“They’re saying this to make an overwhelmingly white Republican audience feel better about themselves,” said Stuart Stevens, a former Republican consultant who guided the party’s 2012 presidential nominee, Mitt Romney. “It’s a variation, oddly enough, of victim politics. People accuse you of being racist? ‘That’s unfair. Vote for me, therefore you’ll prove you’re not racist.’”
A Haley campaign spokeswoman, Chaney Denton, said: “In Nikki Haley’s experience, America is not a racist country, and she’s proud to say it. That’s fact, not strategy.” She added that “the only people who seem bothered by that” are “liberal race baiters.”
At an event on Wednesday morning sponsored by the news site Axios, Mr. Scott was pressed to describe racism that he had recently experienced, to which he had a ready response: being pulled over by police officers more than 20 times for “driving while Black,” which he said “weighs heavy on the shoulders.”
“You find yourself in a position where you’ve done nothing wrong, but you are assumed guilty before proven innocent,” Mr. Scott said on Wednesday. But he added, “Racism is embedded in the hearts of individuals.”
Many white Republicans also reject the idea that America is systemically racist.
At a Haley event in February in Iowa, Charles Strange, a retired construction worker from North Liberty, Iowa, was more apt to see systemic issues impeding white people such as himself. “Structural barriers, let’s see,” Mr. Strange said. “Here’s a structural barrier: You got quotas for Blacks for education — a structural barrier for a white person.”
The downplaying of systemic racism by candidates of color fits with the party’s push to stop the influence of “critical race theory” in how American history is taught and to defund programs that advance diversity in public colleges.
Mr. DeSantis, who joined the presidential race last week, recently signed a law eliminating diversity, equity and inclusion initiatives in higher education and paring back what he called “woke” academic programs. The Florida Department of Education blocked high schools in January from teaching an advanced placement course on African American studies, part of what the governor called an effort to combat “indoctrination” by the left. Elsewhere, Republican-led state and local governments are rewriting textbooks and ridding public libraries of stark racial lessons from the nation’s past.
“Of all the threats, there is this national loathing that has taken over our country, where people are saying America is bad or it’s rotten or it’s racist,” Ms. Haley told an Iowa crowd earlier this year. “I was the first minority female governor in the country. I am telling you America is not a racist country. It’s a blessed country.”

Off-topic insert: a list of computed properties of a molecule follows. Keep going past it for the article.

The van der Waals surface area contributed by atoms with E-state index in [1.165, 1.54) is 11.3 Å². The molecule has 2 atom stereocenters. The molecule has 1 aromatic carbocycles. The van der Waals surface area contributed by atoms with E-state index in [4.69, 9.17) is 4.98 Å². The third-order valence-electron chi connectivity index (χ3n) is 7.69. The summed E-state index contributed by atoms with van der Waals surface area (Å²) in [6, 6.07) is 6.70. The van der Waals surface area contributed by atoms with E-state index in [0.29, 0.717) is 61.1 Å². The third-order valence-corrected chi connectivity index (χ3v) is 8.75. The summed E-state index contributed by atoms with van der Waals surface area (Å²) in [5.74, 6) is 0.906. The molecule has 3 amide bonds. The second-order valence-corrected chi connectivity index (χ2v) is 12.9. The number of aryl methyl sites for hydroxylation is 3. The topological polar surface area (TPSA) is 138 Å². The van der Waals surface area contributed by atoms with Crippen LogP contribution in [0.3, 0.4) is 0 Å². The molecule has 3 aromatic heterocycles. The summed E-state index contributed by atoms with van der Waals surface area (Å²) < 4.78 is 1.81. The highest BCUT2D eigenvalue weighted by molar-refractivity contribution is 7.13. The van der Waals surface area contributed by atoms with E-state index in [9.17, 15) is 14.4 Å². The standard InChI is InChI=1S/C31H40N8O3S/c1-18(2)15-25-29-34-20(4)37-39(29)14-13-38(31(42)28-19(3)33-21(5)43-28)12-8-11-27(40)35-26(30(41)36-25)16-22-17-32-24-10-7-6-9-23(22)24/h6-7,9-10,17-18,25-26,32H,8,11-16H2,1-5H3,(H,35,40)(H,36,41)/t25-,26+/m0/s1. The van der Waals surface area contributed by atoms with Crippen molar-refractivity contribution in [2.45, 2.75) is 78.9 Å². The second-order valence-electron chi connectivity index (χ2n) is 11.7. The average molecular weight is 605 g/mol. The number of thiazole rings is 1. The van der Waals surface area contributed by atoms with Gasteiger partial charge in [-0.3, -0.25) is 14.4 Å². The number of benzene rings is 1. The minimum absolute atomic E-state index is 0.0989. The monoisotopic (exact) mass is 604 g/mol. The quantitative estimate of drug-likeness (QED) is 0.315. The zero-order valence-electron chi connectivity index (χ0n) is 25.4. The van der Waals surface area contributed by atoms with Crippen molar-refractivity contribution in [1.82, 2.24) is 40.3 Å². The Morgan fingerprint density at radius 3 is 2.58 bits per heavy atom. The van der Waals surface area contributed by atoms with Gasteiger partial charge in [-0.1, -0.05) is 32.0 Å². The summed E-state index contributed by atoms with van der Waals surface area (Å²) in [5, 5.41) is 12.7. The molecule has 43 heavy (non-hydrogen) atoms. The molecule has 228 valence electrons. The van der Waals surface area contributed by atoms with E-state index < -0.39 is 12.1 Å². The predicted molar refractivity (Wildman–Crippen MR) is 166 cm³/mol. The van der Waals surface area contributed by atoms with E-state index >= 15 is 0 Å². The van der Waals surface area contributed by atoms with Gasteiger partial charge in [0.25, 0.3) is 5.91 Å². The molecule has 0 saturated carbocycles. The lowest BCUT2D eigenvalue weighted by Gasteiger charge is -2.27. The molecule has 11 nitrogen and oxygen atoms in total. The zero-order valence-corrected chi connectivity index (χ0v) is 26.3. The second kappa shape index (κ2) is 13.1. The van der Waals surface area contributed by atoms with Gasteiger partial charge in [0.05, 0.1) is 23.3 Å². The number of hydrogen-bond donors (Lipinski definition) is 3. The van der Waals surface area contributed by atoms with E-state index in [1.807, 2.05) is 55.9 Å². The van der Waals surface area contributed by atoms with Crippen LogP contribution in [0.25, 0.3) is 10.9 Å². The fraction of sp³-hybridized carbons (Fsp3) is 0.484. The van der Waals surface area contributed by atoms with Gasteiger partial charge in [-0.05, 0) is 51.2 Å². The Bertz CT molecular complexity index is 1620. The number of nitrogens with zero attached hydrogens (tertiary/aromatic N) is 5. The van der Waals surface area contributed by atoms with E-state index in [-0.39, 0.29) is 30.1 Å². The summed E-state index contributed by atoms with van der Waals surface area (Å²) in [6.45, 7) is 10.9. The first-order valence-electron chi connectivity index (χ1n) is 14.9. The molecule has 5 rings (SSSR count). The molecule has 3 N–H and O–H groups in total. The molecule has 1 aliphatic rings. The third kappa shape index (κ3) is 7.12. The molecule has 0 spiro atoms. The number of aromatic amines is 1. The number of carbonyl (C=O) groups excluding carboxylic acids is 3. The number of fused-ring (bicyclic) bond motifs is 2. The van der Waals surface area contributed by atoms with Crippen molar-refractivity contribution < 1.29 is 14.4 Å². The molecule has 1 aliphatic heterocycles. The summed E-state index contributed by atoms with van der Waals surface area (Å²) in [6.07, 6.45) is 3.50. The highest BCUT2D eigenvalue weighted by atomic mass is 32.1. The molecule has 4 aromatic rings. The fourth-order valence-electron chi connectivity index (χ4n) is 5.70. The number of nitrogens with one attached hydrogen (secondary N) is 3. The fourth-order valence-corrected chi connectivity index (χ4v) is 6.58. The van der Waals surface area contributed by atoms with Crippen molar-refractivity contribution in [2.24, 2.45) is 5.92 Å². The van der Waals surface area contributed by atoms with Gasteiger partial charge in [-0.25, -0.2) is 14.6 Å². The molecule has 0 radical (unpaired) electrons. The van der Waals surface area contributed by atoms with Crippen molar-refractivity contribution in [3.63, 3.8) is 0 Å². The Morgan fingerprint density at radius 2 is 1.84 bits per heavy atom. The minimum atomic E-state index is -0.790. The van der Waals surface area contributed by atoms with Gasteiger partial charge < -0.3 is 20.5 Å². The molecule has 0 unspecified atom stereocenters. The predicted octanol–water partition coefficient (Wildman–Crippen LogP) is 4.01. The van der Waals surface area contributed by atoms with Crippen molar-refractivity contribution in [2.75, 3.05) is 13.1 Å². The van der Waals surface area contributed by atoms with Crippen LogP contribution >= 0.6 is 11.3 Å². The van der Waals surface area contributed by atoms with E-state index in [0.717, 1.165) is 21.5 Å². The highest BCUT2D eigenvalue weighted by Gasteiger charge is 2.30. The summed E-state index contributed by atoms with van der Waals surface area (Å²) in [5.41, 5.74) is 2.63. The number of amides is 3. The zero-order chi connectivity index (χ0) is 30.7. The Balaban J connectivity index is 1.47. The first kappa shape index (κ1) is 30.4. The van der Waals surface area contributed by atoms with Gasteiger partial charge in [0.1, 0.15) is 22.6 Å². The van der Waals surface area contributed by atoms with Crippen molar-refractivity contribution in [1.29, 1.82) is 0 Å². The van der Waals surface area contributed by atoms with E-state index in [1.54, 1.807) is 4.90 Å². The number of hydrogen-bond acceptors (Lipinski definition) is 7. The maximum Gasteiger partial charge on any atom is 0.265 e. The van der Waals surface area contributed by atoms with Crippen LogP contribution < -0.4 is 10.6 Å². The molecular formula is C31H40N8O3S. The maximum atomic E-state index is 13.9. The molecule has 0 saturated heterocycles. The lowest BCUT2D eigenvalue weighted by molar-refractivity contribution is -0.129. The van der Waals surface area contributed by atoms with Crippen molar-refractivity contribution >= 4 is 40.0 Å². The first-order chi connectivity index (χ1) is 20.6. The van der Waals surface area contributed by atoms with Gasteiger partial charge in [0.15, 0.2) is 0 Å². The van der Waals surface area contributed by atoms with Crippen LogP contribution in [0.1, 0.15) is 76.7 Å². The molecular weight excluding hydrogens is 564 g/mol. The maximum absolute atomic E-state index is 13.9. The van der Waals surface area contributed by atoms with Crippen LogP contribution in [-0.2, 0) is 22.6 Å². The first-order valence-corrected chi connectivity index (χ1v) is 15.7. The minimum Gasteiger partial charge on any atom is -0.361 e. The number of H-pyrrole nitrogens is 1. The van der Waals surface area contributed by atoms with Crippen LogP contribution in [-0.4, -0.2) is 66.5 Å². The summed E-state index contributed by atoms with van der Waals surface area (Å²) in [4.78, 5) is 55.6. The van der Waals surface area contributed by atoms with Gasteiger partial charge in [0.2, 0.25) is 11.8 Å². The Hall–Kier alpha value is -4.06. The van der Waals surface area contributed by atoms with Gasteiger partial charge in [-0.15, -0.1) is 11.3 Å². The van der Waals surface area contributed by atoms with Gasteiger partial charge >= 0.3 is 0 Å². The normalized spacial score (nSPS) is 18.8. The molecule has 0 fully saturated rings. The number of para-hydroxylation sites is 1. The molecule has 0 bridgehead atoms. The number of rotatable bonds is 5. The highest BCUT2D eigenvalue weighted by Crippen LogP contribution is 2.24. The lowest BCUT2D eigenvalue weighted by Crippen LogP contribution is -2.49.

Many Republican voters and local officials agree.
“I’m not more racist than any Democrat, but they like to label and push that against us,” Gloria Mazza, the Republican chairwoman in Polk County, Iowa, said at a Scott event in West Des Moines.
But Black audiences, even Republican ones, are far less receptive. Such difficulties for the party were on display recently for another Republican candidate of color, the entrepreneur and author Vivek Ramaswamy.
Mr. Ramaswamy held a town-hall meeting on May 19 on the South Side of Chicago, ostensibly to discuss the migrant crisis that has divided the city. He often talks of his feelings of isolation as the son of Indian immigrants growing up in suburban Cincinnati, but says that the experience made him stronger, not a victim. He has also made eliminating affirmative action a central plank of a candidacy that centers on a critique of identity politics.
But Black voters made clear they believed strongly that systemic issues, past and present, were holding them back. The discussion kept shifting from immigration to reparations for Black Americans, mass incarceration, disinvestment in Black neighborhoods and easily accessible, high-powered weaponry promoted by the firearms industry.
“There’s all the money in the world to incarcerate us, and nothing to integrate us back into society,” Tyrone F. Muhammad, founder of the group Ex-Cons for Community and Social Change, said while looking straight at Mr. Ramaswamy, a fabulously wealthy investor. Mr. Muhammad added, “There are too many billionaires and millionaires in this country for it to look the way it looks.”
Then Cornel Darden Jr. of the Southland Black Chamber of Commerce & Industry stood to confront Mr. Ramaswamy on affirmative action. “Those laws have been in place for 70 years,” Dr. Darden said, “and we’re going to defend them.”
After months of telling largely white audiences America is not a racist society, Mr. Ramaswamy acknowledged bigotry and said race-based preferences were exacerbating it.
“I do think anti-Black racism is on the rise in America today,” Mr. Ramaswamy said. “I don’t want to throw kerosene on that.”